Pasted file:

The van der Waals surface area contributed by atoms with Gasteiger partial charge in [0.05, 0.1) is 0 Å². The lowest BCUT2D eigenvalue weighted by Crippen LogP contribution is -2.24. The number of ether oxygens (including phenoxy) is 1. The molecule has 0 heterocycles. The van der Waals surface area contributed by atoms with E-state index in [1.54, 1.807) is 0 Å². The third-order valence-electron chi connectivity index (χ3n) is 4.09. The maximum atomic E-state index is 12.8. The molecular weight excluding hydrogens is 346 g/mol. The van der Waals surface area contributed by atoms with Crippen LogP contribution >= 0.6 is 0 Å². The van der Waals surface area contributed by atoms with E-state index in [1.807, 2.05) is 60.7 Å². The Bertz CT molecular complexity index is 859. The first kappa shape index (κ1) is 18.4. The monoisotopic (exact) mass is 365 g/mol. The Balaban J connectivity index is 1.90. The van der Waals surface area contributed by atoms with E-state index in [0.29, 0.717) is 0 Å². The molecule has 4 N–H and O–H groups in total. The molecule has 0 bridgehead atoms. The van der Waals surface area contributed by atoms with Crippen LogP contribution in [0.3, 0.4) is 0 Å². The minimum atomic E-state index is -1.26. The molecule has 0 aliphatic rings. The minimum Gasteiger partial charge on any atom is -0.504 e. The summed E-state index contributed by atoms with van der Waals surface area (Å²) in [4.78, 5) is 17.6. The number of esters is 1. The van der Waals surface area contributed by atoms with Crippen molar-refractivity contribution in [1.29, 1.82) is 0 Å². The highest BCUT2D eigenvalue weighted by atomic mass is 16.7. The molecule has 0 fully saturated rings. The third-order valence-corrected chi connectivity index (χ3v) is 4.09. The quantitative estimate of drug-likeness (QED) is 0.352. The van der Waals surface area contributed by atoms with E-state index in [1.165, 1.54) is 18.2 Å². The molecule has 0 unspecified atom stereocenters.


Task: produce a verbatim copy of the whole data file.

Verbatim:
The van der Waals surface area contributed by atoms with Gasteiger partial charge in [0.05, 0.1) is 0 Å². The lowest BCUT2D eigenvalue weighted by Crippen LogP contribution is -2.24. The number of ether oxygens (including phenoxy) is 1. The molecule has 0 heterocycles. The van der Waals surface area contributed by atoms with E-state index in [1.54, 1.807) is 0 Å². The third-order valence-electron chi connectivity index (χ3n) is 4.09. The maximum atomic E-state index is 12.8. The molecular weight excluding hydrogens is 346 g/mol. The van der Waals surface area contributed by atoms with Crippen LogP contribution >= 0.6 is 0 Å². The van der Waals surface area contributed by atoms with E-state index in [1.807, 2.05) is 60.7 Å². The Bertz CT molecular complexity index is 859. The first kappa shape index (κ1) is 18.4. The monoisotopic (exact) mass is 365 g/mol. The Balaban J connectivity index is 1.90. The van der Waals surface area contributed by atoms with E-state index in [0.29, 0.717) is 0 Å². The molecule has 4 N–H and O–H groups in total. The molecule has 0 bridgehead atoms. The van der Waals surface area contributed by atoms with Crippen LogP contribution in [0.3, 0.4) is 0 Å². The minimum atomic E-state index is -1.26. The molecule has 0 aliphatic rings. The minimum Gasteiger partial charge on any atom is -0.504 e. The summed E-state index contributed by atoms with van der Waals surface area (Å²) in [4.78, 5) is 17.6. The number of esters is 1. The van der Waals surface area contributed by atoms with Crippen molar-refractivity contribution in [1.29, 1.82) is 0 Å². The highest BCUT2D eigenvalue weighted by atomic mass is 16.7. The molecule has 0 fully saturated rings. The third-order valence-corrected chi connectivity index (χ3v) is 4.09. The quantitative estimate of drug-likeness (QED) is 0.352. The van der Waals surface area contributed by atoms with E-state index in [1.165, 1.54) is 18.2 Å². The molecule has 0 unspecified atom stereocenters.